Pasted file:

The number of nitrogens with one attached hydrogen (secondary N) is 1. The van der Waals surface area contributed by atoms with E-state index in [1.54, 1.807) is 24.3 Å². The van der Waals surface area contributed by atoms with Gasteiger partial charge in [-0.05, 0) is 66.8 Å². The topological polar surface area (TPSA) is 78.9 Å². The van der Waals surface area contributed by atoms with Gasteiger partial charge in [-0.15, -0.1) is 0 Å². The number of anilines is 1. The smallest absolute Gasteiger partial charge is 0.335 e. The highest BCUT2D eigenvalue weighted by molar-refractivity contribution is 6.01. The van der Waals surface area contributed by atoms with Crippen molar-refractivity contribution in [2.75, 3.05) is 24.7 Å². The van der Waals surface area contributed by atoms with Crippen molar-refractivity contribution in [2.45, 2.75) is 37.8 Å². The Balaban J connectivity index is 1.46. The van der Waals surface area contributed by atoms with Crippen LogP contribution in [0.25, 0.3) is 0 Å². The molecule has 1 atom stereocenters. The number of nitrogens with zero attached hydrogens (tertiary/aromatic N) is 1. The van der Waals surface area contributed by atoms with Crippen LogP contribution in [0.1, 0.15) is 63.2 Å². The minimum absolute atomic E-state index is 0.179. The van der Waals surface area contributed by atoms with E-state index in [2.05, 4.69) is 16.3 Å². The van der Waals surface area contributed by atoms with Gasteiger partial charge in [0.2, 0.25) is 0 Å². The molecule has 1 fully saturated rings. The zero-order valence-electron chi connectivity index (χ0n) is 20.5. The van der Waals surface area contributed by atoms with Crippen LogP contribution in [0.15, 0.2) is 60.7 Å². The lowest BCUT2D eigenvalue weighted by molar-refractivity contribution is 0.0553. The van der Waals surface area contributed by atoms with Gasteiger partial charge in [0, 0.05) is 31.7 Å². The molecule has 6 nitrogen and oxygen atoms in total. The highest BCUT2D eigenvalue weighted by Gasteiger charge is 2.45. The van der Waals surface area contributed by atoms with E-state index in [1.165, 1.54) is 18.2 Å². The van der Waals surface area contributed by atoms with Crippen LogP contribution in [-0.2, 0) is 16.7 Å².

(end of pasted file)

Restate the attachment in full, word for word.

The number of nitrogens with one attached hydrogen (secondary N) is 1. The van der Waals surface area contributed by atoms with E-state index in [1.54, 1.807) is 24.3 Å². The van der Waals surface area contributed by atoms with Gasteiger partial charge in [-0.05, 0) is 66.8 Å². The topological polar surface area (TPSA) is 78.9 Å². The van der Waals surface area contributed by atoms with Gasteiger partial charge in [-0.15, -0.1) is 0 Å². The number of anilines is 1. The smallest absolute Gasteiger partial charge is 0.335 e. The highest BCUT2D eigenvalue weighted by molar-refractivity contribution is 6.01. The van der Waals surface area contributed by atoms with Crippen molar-refractivity contribution in [2.75, 3.05) is 24.7 Å². The van der Waals surface area contributed by atoms with Crippen molar-refractivity contribution in [2.45, 2.75) is 37.8 Å². The Balaban J connectivity index is 1.46. The van der Waals surface area contributed by atoms with Crippen LogP contribution in [0.25, 0.3) is 0 Å². The molecule has 1 atom stereocenters. The number of nitrogens with zero attached hydrogens (tertiary/aromatic N) is 1. The van der Waals surface area contributed by atoms with Crippen LogP contribution in [0.1, 0.15) is 63.2 Å². The minimum absolute atomic E-state index is 0.179. The van der Waals surface area contributed by atoms with E-state index in [2.05, 4.69) is 16.3 Å². The van der Waals surface area contributed by atoms with Gasteiger partial charge in [0.2, 0.25) is 0 Å². The molecule has 1 fully saturated rings. The zero-order valence-electron chi connectivity index (χ0n) is 20.5. The van der Waals surface area contributed by atoms with Crippen LogP contribution in [0.15, 0.2) is 60.7 Å². The lowest BCUT2D eigenvalue weighted by molar-refractivity contribution is 0.0553. The van der Waals surface area contributed by atoms with Gasteiger partial charge in [0, 0.05) is 31.7 Å². The molecule has 6 nitrogen and oxygen atoms in total. The highest BCUT2D eigenvalue weighted by Gasteiger charge is 2.45. The van der Waals surface area contributed by atoms with E-state index in [1.165, 1.54) is 18.2 Å². The van der Waals surface area contributed by atoms with Crippen LogP contribution in [-0.2, 0) is 16.7 Å².